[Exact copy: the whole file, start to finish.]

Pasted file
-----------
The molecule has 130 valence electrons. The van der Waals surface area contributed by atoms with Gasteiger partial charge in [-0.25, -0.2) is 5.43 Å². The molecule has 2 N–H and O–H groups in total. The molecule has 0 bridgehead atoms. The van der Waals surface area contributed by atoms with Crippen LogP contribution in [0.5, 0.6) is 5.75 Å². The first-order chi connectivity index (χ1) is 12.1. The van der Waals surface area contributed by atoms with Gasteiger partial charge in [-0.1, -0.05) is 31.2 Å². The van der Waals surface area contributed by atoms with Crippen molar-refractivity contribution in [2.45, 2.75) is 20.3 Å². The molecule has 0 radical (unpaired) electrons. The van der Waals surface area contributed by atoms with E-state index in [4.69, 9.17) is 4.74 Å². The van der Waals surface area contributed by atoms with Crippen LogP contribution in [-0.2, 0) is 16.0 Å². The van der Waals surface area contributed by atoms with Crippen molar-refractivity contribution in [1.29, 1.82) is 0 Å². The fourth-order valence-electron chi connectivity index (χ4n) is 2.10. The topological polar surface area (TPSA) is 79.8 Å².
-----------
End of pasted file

The molecule has 130 valence electrons. The van der Waals surface area contributed by atoms with Gasteiger partial charge in [-0.25, -0.2) is 5.43 Å². The molecule has 2 N–H and O–H groups in total. The molecule has 0 bridgehead atoms. The van der Waals surface area contributed by atoms with Crippen LogP contribution in [0.5, 0.6) is 5.75 Å². The first-order chi connectivity index (χ1) is 12.1. The van der Waals surface area contributed by atoms with Gasteiger partial charge in [-0.1, -0.05) is 31.2 Å². The van der Waals surface area contributed by atoms with Crippen molar-refractivity contribution in [2.45, 2.75) is 20.3 Å². The molecule has 0 radical (unpaired) electrons. The van der Waals surface area contributed by atoms with E-state index in [4.69, 9.17) is 4.74 Å². The van der Waals surface area contributed by atoms with Crippen LogP contribution in [-0.2, 0) is 16.0 Å². The van der Waals surface area contributed by atoms with Crippen molar-refractivity contribution in [1.29, 1.82) is 0 Å². The fourth-order valence-electron chi connectivity index (χ4n) is 2.10. The topological polar surface area (TPSA) is 79.8 Å².